(Photo: Thibault Penin/Unsplash)Netflix has come a long way since it first began shipping DVDs in paper sleeves. The subscription streaming service announced yesterday that it’s digging its heels into the video games industry by establishing its very own games studio.
The internal studio is in Helsinki, Finland and is headed by former Zynga and Electronic Arts executive Marko Lastikka. At Zynga, Lastikka spearheaded FarmVille 3; before that, he co-founded and managed EA’s Helsinki studio, Tracktwenty, where he helped build SimCity BuildIt. Lastikka’s newest studio at Netflix will join Next Games, Night School Studio, and Boss Fight Entertainment—all pre-existing teams acquired by the streaming service over the last year.
Netflix made its first foray into the gaming space in September 2021 when it hired another former EA exec, Mike Verdu. Verdu has since helped the company introduce a handful of exclusive mobile games, including two Stranger Things games, a game that combines basketball with dart guns, and mobile poker. Netflix has even come to offer a few premium versions of non-exclusive titles, like Exploding Kittens (originally a card game) and Heads Up. These have been available to all Netflix subscribers at no additional cost.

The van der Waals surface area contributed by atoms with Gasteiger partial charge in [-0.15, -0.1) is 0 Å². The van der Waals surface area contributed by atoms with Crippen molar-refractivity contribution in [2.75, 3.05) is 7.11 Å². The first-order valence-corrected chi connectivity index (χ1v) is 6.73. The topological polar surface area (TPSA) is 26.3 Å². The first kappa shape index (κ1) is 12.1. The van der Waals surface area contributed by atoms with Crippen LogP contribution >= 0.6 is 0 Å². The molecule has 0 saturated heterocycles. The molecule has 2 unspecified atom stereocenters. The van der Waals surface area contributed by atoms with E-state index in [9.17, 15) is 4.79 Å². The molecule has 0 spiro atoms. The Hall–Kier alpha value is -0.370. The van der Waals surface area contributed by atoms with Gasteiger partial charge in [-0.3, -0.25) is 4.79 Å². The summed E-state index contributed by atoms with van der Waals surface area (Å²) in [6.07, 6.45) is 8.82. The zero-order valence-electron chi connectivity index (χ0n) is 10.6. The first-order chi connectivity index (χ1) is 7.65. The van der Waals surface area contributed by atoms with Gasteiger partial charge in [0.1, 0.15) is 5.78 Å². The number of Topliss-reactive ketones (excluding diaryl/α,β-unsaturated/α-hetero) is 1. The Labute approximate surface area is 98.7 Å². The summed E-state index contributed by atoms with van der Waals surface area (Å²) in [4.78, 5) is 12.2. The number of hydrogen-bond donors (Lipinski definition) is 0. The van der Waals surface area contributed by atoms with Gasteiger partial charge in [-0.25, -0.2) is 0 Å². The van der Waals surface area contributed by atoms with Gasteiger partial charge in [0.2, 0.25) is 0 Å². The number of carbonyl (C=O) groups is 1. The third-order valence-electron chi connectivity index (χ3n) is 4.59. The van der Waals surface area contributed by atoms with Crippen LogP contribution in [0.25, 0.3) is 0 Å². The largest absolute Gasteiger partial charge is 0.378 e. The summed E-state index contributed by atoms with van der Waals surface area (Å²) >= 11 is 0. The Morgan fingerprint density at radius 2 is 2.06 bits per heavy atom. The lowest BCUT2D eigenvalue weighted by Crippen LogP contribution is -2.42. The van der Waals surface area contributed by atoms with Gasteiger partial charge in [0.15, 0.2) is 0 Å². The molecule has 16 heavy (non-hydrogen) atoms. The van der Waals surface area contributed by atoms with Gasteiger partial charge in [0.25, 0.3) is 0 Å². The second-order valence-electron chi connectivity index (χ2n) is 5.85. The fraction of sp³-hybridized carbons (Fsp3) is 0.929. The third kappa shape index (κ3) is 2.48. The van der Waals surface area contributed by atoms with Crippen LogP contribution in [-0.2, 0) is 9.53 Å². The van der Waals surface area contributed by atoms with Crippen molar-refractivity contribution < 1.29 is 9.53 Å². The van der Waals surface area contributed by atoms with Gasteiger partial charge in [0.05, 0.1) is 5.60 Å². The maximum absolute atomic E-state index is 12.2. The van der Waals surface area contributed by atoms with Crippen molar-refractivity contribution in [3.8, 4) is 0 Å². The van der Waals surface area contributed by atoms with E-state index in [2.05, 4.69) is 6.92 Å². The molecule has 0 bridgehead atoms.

Despite the ease with which subscribers can access these titles, however, Netflix’s games haven’t been all too popular. Less than one percent of subscribers showed interest in the service’s mobile gaming library in August. We even suspected at the time that Netflix might eventually cut its losses and dip out of mobile games, but it seems the company has doubled down instead. (This wouldn’t be the only questionable choice Netflix has made in recent months: It also hinted at password-sharing fees and ad-supported subscription tiers earlier this year after its stock price took a plunge.)
“Creating a game can take years, so I’m proud to see how we’re steadily building the foundation of our games studios in our first year, and look forward to sharing what we produce in the coming years,” said VP of game studios Amir Rahimi.
Netflix didn’t say in its announcement whether its new studio’s titles would be included with regular subscriptions or come at an extra cost. It’s not even clear whether the company will stick with mobile games exclusively; some subscribers watch Netflix on their computers or gaming consoles, and the service has experimented with remote-driven interactive shows in the past. It did confirm the games would be ad-free and lack in-app purchases, which is refreshing, given mobile games’ tendency to make microtransactions integral to the user experience.